"We weren't making a European film or a film for the European market. If it doesn't demand your humble participation, it's a work of exoticism, promoting the Safari culture. You sit in your safari jeep and gaze out on things that don't affect you."

Djia Mambu: No public funds, no European money. How did you finance the film?
Blitz: I've been doing music for 10 years, but even my scant savings barely covered the budget. People make a film, not money. You need money so you can pay people to make the film but first you have to make the film. I don't need money if I have to convince somebody to make a film with me. In a western set-up, everything has to be bought. You buy people's time, people's energy, people's magic.
Using the African approach, I can negotiate people's energy as long as I can give them something back, which doesn't have to be money. As Africans, we possess so much that we are blind to so it diminishes. This Africanness is our superpower!
The reason why foreign productions have to stump up so much money is because they don't want to deal with people on a personal level. They want to purchase your time. You're their slave, until that time is over.

Djia Mambu: But even kindness, friendship or magical Africanness surely isn't enough to produce a feature-length movie? So how did you manage the financial aspect?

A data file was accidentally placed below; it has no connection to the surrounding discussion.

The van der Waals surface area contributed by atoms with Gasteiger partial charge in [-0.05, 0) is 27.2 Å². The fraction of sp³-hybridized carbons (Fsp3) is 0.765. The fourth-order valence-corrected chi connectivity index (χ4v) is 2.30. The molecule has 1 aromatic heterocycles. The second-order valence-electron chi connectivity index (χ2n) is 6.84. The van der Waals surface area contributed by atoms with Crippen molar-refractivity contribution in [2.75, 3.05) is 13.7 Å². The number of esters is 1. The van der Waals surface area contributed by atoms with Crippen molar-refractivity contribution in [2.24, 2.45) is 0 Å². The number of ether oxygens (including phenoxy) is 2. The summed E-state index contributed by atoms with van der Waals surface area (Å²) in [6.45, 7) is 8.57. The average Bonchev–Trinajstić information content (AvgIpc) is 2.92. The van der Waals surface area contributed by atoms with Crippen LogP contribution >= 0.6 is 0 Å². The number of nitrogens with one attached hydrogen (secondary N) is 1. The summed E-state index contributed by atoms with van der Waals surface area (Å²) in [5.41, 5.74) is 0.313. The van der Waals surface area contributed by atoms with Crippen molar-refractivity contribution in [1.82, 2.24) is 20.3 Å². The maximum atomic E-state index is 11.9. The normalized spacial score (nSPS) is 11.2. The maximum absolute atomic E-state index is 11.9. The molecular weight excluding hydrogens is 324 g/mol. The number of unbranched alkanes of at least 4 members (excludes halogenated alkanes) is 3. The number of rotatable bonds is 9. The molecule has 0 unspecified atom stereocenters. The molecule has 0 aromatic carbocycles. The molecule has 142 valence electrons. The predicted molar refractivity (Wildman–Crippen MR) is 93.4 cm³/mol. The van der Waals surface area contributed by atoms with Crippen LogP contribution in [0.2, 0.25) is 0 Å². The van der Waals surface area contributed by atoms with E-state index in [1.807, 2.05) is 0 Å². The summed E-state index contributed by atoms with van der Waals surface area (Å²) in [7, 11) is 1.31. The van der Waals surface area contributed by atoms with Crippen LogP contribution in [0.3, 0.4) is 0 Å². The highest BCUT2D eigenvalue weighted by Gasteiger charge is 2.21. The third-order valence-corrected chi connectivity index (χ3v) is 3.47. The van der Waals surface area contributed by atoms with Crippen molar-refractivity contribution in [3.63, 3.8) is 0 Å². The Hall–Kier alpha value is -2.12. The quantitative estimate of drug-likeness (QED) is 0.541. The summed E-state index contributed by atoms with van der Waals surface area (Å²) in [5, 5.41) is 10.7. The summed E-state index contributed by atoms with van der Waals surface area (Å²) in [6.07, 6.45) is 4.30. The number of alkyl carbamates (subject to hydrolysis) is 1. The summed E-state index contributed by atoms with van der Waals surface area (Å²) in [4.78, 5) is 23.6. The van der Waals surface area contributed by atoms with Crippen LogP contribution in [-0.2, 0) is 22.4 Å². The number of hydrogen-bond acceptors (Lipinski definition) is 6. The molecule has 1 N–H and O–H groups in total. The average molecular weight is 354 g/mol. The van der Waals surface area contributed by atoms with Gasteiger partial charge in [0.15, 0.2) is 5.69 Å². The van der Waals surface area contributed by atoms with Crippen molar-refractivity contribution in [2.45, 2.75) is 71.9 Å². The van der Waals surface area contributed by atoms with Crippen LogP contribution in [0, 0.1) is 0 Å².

Blitz: From day one and the film's car burning scene, we didn't have a penny in our pocket. We made the film in almost 10 days with zero finances because funds I'd negotiated hadn't come through yet. We were staying in a hotel and couldn't pay; we'dbeen feeding 40 people. The amount we spent on four weeks of shooting TBOK would not even cover cast costs for most productions. Only in Africa could we shoot TBOK.
Eventually, we also had to do a Kickstarter which brought in $80,000, but again in the filmmaking industry, this is a drop in the ocean. It's like the fee that a DP commands.

Djia Mambu: How were people persuaded to join the project? What made people agree to join in?
Kobina Amissah-Sam : What I most love about the project is the story. My character (Kwabena) was a challenge. Blitz, for example, told me that I have to limp. So throughout the shooting period I started limping on one leg. It was a big problem: my character has a limp so I had to get it natural. We met on location before moving to the set - as soon as I stepped out the car I had to start walking that way. Some crew members even asked me if I genuinely had a limp and I told them I did, deliberately, to get into the character. Blitz led us on a lot of intensive training and rehearsals. I'venever smoked before but this character smokes, so I had to.